Standard and Poor’s (S&P) placed India on a credit watch last week. Credit ratings matter for governments looking to raise money, investors investing and banks and corporations borrowing and lending. And a closer look at India’s rating shows that it should be higher not lower.

Few would disagree with S&P’s assessment of India’s economic and fiscal situation. But India is miles ahead of countries S&P rates higher. S&P rates India as BBB-, in the same league as Peru, Morocco and Iceland. Spain and Italy, two countries suffering from a debt crisis that the world is watching, are rated higher than India.

There are five criteria that S&P uses for sovereign ratings: institutional effectiveness and political risks; economic structure and growth prospects; external liquidity and international investment position; fiscal performance and flexibility; and monetary flexibility.

India has something that they all lack though—the elixir of growth. India is one of the fastest growing economies in the world. And growth, as Europe, Japan and America will all say, is the best solution to relieving debt.

The numbers don’t lie, yes India is performing worse than before, but it’s still performing better than most other countries and certainly better than many ranked ahead of it. There is one non-economic number in the S&P calculation and that is political risk, which was cited as another reason for being placed on the watch list.

India’s democracy is a pillar of stability. If you want to read what’s going wrong with the country, you can peruse more than 20-odd English newspapers. If English isn’t your cup of tea, there are hundreds more in other Indian languages. And if you don’t like to read, then you can turn on the television, where there are double the number of news channels than English entertainment channels.

Does anyone believe that Peru, Italy, or Iceland are either economically or politically more stable than India? Did anyone at S&P read Michael Lewis’ Vanity Fair story on Iceland credit? We may bemoan the political situation in India, but this is a country where the glass is half full, not half empty. It is not the socialist India of the 1970s or the licence raj India of the 1980s; much needs to be done, but India’s democracy is robust. A BBB- rating makes no sense from a political perspective.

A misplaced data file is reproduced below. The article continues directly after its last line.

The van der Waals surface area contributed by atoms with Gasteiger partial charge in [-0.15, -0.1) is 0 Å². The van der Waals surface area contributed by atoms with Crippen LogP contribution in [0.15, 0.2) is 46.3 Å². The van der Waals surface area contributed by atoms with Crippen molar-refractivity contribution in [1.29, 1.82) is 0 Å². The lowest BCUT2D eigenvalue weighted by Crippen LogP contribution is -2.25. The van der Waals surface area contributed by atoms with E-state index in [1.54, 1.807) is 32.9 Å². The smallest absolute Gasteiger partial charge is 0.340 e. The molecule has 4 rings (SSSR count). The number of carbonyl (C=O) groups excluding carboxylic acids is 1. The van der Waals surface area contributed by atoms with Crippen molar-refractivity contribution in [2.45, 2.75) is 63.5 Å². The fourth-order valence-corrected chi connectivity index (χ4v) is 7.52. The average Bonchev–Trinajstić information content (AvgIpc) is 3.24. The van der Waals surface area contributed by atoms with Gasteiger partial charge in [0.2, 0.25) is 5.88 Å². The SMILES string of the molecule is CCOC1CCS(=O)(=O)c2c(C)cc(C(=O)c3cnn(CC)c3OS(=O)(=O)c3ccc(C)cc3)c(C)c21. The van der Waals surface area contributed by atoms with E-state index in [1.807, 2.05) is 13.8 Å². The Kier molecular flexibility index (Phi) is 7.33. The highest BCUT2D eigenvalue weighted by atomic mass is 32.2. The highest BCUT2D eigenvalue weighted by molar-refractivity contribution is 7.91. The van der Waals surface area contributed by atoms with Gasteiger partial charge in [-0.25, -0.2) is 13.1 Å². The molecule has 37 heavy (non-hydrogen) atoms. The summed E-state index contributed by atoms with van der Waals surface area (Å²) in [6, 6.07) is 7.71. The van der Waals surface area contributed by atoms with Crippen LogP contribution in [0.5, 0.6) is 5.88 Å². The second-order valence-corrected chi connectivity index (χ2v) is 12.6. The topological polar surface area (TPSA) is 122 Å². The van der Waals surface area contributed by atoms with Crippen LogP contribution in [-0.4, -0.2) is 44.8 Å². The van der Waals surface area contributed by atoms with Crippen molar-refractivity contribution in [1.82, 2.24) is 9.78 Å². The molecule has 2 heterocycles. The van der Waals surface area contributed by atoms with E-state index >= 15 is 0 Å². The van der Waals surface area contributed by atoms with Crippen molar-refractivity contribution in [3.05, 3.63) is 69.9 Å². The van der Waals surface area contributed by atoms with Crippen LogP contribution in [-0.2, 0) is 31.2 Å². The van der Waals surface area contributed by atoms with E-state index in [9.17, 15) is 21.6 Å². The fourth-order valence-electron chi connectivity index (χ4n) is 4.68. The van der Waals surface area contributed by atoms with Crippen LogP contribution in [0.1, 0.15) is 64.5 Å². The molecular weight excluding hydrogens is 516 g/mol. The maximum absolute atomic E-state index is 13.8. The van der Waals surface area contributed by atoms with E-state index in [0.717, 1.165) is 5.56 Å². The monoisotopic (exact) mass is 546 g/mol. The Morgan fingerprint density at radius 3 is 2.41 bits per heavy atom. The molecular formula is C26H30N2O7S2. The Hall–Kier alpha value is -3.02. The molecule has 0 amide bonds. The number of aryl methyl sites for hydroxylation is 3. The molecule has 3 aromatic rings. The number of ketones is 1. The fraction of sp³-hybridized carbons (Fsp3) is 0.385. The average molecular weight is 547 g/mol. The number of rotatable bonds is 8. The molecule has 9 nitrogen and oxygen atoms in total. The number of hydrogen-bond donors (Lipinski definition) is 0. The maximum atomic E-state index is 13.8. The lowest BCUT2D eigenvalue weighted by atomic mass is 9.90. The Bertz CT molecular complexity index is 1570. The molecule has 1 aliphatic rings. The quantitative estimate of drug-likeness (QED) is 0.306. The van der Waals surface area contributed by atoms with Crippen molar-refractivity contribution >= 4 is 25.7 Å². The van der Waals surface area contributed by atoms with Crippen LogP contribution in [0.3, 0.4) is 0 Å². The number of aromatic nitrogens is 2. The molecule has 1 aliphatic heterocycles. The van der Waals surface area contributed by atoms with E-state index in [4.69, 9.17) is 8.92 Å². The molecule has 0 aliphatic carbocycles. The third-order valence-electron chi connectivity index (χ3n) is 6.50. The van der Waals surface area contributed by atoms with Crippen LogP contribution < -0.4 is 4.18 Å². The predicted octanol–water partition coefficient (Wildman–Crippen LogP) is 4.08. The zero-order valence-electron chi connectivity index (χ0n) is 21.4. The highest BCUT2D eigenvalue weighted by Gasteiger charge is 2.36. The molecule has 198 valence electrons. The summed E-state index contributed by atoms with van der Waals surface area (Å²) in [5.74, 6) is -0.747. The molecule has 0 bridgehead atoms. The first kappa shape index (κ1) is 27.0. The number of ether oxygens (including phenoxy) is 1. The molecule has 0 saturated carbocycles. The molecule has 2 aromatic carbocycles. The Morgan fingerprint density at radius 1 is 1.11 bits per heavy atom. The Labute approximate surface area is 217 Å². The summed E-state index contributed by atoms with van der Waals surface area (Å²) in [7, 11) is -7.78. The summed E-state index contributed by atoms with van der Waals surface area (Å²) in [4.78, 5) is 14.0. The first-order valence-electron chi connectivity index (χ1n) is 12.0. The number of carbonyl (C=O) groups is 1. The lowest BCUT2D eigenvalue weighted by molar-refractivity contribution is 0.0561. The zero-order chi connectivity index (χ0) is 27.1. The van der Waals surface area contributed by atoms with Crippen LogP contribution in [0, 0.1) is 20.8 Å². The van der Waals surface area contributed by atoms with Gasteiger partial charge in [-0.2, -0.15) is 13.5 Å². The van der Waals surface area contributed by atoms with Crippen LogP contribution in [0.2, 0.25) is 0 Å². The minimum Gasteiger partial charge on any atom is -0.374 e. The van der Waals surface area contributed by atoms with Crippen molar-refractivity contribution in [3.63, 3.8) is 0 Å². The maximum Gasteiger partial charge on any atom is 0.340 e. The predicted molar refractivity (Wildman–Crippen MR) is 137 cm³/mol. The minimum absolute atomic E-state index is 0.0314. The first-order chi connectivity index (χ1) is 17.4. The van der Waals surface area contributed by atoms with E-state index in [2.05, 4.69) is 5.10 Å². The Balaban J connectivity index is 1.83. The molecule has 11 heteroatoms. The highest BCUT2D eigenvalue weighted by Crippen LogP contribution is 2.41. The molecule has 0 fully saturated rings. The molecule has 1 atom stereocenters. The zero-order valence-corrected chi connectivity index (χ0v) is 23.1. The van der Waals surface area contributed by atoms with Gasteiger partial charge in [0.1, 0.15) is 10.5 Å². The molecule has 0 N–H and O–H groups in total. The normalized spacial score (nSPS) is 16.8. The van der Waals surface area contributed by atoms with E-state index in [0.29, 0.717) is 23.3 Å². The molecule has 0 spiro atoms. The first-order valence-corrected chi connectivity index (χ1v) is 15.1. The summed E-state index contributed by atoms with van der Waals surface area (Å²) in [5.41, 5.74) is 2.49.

The real story is how democracy, and India in particular, is being penalized. I talked to the India head of one of the largest global private equity firms and he described how internal rate of return required for an investment in India is higher than in the US. He argued that this doesn’t make sense, and he’s right, it doesn’t.

Interestingly, Dagong, the Chinese credit agency, gives India a BBB. Dagong rates China at the top of the world with AAA. S&P rates China as AA-. Never mind that Chinese debt at the local and state level remains opaque.

The problem with dictatorships is that they seem stable until they don’t. They may be decisive but they aren’t stable. Over and over we have seen this. From the collapse of the Berlin Wall to the colour revolutions of eastern Europe to the Arab Spring, few predicted the demise of those dictatorships. Eighteen months ago, most thought Hosni Mubarak would die in office—now it looks like he may pass away in a courtroom or in jail.

S&P mentioned the political process as a reason for downgrading the US last year. The political process can be very ugly. Fighting has broken out in parliaments across the world from Taiwan to South Korea. Still, despite the potential ugliness of democracy, it is the most beautiful form of government. It allows public discourse and exposes divisions that exist in any society. It then works for a consensus to heal those divisions. If the credit ratings want to pass judgement on political discourse, then they should look at the human rights abuses that make totalitarian regimes inherently unstable.

Something is terribly wrong in adjudging the sovereign rating of nations. India’s credit rating deserves to be higher. On both political and economic parameters, India rates highly. Yes, there are problems, but we know about them. That makes it easier to assess the risk. That shouldn’t be penalized, it should be rewarded.

Prashant Agrawal, a principal at a management consultancy, writes on public policy issues in India and internationally. Comments are welcome at

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